Friday, May 22, 2009

Burmese Army on Internal Alert

The Irrawaddy News

The generals who run Burma don't encourage their subordinates to pay attention to the political affairs of the country. So when soldiers start huddling around radios listening to news of the trial of Aung San Suu Kyi, the generals start to panic.

According to military sources who spoke to The Irrawaddy recently, commanders around the country have been alerted this week by Naypyidaw to keep a close watch on armed personnel and their families.

The military head office reportedly issued a communiqué to all battalion commanders earlier this week ordering them to “strictly control” the activities of all personnel and their family members and warn them not to take part in any anti-government demonstrations that might occur in the near future.

Family members are currently not allowed to go outside the military compounds where they live, said the sources. Only armed soldiers on duty are allowed outside the barracks.

“It seems that Than Shwe is worried that his troops and their families may be Daw Suu sympathizers,” said a military source in Rangoon.

Normally, Burmese senior generals do not allow army, navy and air force personnel to listen to or watch broadcasts involving the NLD leader, but now the barracks are buzzing with rumors and updates from the Insein courtroom, said the source.

“We are interested to see if the government will sentence Daw Suu,” said a family member from Naypyidaw military regional command. “We certainly don’t think Daw Suu could be guilty of this crime.”

Meanwhile, Maj Aung Linn Htut, a former intelligence officer who currently lives in the United States, said in an open letter that many Burmese army staff want the world to know that there is a profound difference between the State Peace and Development Council (SPDC) and the Tatmadaw, the regular soldiers of the Burmese army.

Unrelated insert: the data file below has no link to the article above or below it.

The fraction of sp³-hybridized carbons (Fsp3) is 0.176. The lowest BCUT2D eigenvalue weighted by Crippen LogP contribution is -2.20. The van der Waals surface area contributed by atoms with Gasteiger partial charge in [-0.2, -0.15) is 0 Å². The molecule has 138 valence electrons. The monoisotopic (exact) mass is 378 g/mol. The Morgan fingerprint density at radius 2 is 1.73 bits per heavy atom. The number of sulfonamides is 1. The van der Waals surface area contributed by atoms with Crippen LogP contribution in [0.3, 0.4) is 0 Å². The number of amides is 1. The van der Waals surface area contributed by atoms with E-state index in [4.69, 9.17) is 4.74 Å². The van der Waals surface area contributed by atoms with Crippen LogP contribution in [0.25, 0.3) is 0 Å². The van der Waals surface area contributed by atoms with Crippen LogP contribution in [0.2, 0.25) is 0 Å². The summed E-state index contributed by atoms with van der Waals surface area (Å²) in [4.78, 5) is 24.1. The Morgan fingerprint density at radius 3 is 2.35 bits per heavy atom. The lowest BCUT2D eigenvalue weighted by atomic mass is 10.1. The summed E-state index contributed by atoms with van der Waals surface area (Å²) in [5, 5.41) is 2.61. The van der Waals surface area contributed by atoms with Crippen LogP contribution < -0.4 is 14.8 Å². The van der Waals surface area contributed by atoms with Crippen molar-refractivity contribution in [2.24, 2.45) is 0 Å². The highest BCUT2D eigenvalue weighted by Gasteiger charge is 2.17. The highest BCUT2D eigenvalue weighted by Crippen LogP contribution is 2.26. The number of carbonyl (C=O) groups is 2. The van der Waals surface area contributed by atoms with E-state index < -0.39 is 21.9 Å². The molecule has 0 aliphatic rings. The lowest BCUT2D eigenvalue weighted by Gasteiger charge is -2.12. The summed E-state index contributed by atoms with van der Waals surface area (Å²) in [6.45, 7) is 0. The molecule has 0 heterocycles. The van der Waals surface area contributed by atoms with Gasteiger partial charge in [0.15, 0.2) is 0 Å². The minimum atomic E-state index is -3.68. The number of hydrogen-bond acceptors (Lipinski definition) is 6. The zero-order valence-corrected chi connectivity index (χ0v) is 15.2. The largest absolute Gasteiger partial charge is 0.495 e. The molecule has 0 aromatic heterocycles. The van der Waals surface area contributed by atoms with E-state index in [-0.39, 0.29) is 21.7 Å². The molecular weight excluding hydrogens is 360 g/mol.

Aung Linn Htut said that the SPDC was run by senior military generals who controlled the country’s government and economy. Their families were granted all the business concessions, he said.

On the other hand, low-ranked officers, soldiers and general staff members did not receive benefits and faced the same economic hardships as the general public.

In his open letter, Aung Linn Htut said that there were angry mutterings among the army regulars around the country because they were excluded from their superiors’ access to foreign currency and earnings from natural gas revenues.

According to the former intelligence officer, the Burmese military government earned several million of dollars selling natural gas to Thailand and had financed its new executive capital in Naypyidaw from the proceeds.

He accused the SPDC of rifling the nation’s wealth and said payments for natural gas were not transferred to the Ministry of Revenue, but were deposited in a bank account in an unknown foreign country run by the Union of Myanmar Economic Holding Limited (UMEHL).

UMEHL, also known in Burmese as U Pai, was founded in 1990 and deals with the investments and savings of military personnel, military units, retired military personnel, army veteran organizations and the Ministry of Defense.

According to the International Institute for Strategic Studies, the junta’s military expenditures account for more than 40 percent of the national budget while Burma’s health and education spending is 0.4 percent and 0.5 percent respectively, as reported in the UK-based Burma Digest online publication.

The Burmese military government buys most of its weapons from Russia, Ukraine, North Korea, China and India, according to researchers.

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